Have you ever felt so frustrated with work that you’ve allowed yourself an hour of mindless scrolling on social media? Us too. Rather than taking one long break, schedule multiple short ones throughout the day to give your mind a chance to recharge. If you’re stuck on a task, stretching your body, going for a quick walk, or having a brief conversation with a colleague can provide you with the momentum you need to get the job done.
7Train your mind
Less daydreaming, more mindfulness. Mindfulness tools including yoga, breathing exercises, and meditation will greatly improve your ability to focus by helping you relax your body, reduce stress, and build cognitive skills at work. Cognitive skills are the ways your body conducts a variety of functions, including: problem solving, reasoning, learning new skills, and processing information. Train your brain to be present and you’ll be completing tasks more quickly and with greater accuracy in no time.
Time block by organizing your daily calendar into blocks of time designated for specific tasks and different types of work. Rather than checking your email inbox throughout the day, set aside an hour or more at the beginning or end of the day to work through tasks that can be completed in under five minutes. By scheduling reactive and deep work, you’ll gain control over your day, know what to prioritize, and feel more accomplished when you complete a project!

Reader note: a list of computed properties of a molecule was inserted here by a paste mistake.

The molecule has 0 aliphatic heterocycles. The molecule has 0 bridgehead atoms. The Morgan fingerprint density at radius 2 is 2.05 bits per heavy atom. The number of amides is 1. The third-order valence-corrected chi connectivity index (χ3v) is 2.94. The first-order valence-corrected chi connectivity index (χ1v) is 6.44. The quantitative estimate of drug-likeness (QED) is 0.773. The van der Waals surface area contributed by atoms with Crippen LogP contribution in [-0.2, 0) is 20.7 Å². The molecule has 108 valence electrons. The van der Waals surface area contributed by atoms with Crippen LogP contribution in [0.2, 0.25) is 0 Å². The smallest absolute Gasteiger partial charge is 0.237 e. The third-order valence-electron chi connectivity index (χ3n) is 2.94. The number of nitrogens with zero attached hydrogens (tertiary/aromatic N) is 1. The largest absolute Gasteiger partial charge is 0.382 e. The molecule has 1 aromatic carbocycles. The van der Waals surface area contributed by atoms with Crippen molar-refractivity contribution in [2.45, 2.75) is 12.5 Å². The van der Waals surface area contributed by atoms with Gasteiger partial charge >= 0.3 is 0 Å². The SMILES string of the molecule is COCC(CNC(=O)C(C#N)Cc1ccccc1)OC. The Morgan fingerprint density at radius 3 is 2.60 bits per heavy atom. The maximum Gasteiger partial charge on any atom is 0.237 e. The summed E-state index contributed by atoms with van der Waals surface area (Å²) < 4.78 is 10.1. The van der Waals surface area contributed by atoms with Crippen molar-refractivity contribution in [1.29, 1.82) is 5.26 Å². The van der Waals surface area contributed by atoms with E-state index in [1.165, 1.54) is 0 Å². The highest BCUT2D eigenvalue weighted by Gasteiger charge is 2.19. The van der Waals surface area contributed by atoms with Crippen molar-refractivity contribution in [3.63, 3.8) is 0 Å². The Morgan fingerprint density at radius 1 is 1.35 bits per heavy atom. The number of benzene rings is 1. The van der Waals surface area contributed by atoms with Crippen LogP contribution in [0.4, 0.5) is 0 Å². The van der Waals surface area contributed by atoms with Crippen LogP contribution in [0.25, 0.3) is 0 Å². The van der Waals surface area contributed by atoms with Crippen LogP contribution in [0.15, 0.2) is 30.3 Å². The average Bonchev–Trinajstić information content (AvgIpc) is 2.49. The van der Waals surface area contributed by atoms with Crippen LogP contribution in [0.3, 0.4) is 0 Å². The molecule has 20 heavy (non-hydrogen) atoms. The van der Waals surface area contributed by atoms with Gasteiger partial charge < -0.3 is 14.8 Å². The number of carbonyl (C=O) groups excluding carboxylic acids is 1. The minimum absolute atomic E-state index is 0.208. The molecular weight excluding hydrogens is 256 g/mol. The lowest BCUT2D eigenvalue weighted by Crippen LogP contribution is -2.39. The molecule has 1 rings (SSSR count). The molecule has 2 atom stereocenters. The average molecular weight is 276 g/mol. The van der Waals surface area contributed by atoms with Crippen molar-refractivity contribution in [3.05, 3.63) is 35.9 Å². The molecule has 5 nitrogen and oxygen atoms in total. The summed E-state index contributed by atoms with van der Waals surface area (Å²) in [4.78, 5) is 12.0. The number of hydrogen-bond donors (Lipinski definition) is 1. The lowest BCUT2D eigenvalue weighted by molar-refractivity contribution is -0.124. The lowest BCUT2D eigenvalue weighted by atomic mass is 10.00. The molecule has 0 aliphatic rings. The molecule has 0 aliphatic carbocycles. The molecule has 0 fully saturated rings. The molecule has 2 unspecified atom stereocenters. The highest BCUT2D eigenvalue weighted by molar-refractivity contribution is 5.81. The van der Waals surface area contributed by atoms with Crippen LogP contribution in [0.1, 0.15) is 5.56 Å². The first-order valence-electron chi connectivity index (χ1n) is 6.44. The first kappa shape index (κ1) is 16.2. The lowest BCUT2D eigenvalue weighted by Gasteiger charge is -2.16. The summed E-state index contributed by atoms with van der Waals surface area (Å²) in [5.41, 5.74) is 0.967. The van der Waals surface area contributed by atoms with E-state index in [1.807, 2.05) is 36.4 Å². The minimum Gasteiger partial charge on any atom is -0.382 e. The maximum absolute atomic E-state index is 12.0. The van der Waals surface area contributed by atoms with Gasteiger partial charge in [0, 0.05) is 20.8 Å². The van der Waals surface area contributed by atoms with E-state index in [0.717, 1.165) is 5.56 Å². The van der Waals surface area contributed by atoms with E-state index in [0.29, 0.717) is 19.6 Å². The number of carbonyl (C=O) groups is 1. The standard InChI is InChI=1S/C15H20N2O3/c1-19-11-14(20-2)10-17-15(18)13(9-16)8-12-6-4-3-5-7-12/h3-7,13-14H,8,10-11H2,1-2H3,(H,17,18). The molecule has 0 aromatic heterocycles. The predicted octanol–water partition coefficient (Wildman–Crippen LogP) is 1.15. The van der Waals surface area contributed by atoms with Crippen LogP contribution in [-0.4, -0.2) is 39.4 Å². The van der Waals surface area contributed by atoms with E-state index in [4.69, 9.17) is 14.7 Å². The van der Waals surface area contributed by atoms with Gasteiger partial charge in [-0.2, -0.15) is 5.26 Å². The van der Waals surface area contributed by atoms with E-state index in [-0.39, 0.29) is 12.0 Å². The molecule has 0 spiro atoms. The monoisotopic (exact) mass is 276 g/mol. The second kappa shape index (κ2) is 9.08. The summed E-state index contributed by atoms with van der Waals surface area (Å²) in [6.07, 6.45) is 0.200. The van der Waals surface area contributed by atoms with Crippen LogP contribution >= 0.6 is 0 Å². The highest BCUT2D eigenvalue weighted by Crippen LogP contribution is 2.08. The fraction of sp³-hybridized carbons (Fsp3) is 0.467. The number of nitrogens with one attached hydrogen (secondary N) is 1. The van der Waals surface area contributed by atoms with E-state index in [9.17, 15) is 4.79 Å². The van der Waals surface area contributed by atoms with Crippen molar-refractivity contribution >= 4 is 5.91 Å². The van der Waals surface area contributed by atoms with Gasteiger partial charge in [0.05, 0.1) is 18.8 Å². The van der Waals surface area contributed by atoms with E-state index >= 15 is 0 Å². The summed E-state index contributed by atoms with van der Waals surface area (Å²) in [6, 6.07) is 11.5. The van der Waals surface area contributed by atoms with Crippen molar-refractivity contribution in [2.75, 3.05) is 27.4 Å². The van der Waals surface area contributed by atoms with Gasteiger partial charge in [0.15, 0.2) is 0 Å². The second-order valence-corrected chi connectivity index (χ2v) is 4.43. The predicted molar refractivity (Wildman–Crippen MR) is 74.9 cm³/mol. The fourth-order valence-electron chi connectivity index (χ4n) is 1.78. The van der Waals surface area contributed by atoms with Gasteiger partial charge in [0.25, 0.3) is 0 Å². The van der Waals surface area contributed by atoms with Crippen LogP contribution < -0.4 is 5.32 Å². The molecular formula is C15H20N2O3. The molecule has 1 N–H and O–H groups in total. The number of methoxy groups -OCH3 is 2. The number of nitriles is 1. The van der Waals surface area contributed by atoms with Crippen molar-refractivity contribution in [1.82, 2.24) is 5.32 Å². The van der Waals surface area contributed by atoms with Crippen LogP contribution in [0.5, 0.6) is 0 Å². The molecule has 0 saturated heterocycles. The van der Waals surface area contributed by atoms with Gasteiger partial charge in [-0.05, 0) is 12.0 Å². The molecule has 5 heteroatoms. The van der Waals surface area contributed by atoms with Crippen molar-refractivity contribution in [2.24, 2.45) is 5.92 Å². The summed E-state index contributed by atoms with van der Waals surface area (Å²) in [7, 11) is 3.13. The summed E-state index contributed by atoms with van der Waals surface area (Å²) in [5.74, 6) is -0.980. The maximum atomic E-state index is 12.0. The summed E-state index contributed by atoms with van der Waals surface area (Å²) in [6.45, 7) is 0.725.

9Focus on one task at a time
Context switching is when you constantly shift your attention from one task to another, and it is the enemy of concentration. In the modern workplace, multitasking pulls our focus from the task at hand and makes us less productive overall. Aim to complete one task at a time before moving onto something else. Turn off bothersome notifications, only keep one tab open at a time on your browser, and schedule time in your calendar for deep, reactive work. Adopting this habit will require some serious discipline at the beginning, but you’ll soon notice that you’re able to accomplish more in less time, with less stress!
Focus your way to the top!
Picture this: it’s a Friday morning and you arrive at the office prepared to conquer the day. You wrote down all of your important to-dos yesterday before you left your cubicle. As you use the time-blocking method to plan your day, your colleague comes around the corner and begins asking you a non-urgent work-related question. You chat for a moment and then kindly let this coworker know that they should message you with any further questions using Slack, as you have a few important tasks that will require your undivided attention today. After you work through these priorities, you spend the last hour of your day responding to emails and messages. You leave the office feeling fulfilled, confident, and ready to recharge over the weekend!
Bruce Lee once said “concentration is the root of all higher abilities in man.” If you want to thrive, you need to let go of old habits that will make you less productive and deter your long-term success. Hone your focus today and be one step closer to achieving your goals tomorrow.